March 2, 2017

Tip: Other Stewardship Topics

GivingTree copy

Year round stewardship enables us to lift up consistent themes about generosity and stewardship as a management function for the gifts and blessings entrusted to us by God.

Two of the important areas of stewardship will be highlighted by our country in April and it is a good way for our congregations to be in the forefront of these events.  First is EARTH DAY.

Earth Day was thought up by United States Senator Gaylord Nelson, who organized the first celebration in 1970, drawing over 20 million participants. In 2009, the United Nations adopted a consensus resolution designating April 22nd as International Mother Earth Day, recognizing the Earth and its ecosystems as our home.  What better way to relate to an important topic than to observe this day in a serious, enjoyable and mission-focused celebration.

  • Plan for a special Sunday celebration on the day closest to Earth Day – advertise it in the community, have some ecology projects for all ages, and invite community members to join you. Be sure to give thanks to our generous and loving God for this good earth.
  • Develop an eco-ministry so members who have this passion can work throughout the year to lift up this important area of stewardship
  • Go to ELCA.org and under resources, find a variety of ecology resources for seminars, workdays, and more.
  • What ecological issues challenge our nation – can we sponsor a good discussion and make suggestions to our elected leaders?

The second important day is VOLUNTEEER APPRECIATION WEEK (April 23-29).  Yes, it is right on the heels of Earth Day, but the last Sunday of April could be your Volunteer Appreciation Sunday.

  • Celebrate your volunteers – list them for every group you can think of – choir, Sunday School teachers, VBS teachers, youth group workers, ushers, altar guild, committee members, mission trip workers – you get the idea.  Yes, there is a danger of missing some – but the bigger danger is not recognizing them.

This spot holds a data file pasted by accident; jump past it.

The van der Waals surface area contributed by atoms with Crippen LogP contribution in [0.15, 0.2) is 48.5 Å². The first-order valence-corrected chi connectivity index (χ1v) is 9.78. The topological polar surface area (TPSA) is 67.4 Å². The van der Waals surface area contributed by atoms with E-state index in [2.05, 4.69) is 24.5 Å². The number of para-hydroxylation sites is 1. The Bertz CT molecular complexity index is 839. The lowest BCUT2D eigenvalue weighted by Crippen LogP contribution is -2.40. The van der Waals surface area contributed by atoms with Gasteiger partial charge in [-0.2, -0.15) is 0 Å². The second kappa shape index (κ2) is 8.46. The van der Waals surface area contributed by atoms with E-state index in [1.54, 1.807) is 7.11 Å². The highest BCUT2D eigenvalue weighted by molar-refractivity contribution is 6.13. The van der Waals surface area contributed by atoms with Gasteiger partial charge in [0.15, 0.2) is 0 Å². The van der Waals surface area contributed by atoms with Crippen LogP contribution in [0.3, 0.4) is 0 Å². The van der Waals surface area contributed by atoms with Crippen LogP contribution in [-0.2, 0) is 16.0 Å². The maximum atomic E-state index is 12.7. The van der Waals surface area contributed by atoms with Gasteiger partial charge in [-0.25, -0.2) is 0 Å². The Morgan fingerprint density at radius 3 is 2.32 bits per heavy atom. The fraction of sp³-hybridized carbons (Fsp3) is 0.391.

• Have a reception after services – consider a catered event so volunteers don’t have to prepare it!
  • Calculate what it would cost if we had to pay all those volunteers for their vital work (the Federal Government has a scale for the value of volunteer labor). What would our budget be if we had to add that amount to it?  Volunteers who generously give their time are the heart of ministry.

Get creative and use these two events to lift up these two important dimensions of stewardship and the lessons we learn from them:

  • God will give me enough time for family and work and to share with the needs of others.
  • Time management is an important dimension of my personal stewardship.
  • God has provided this good earth and all of its resources and we need to thank God for it.We are stewards of this earth and need to make sure we care for the earth for future generations.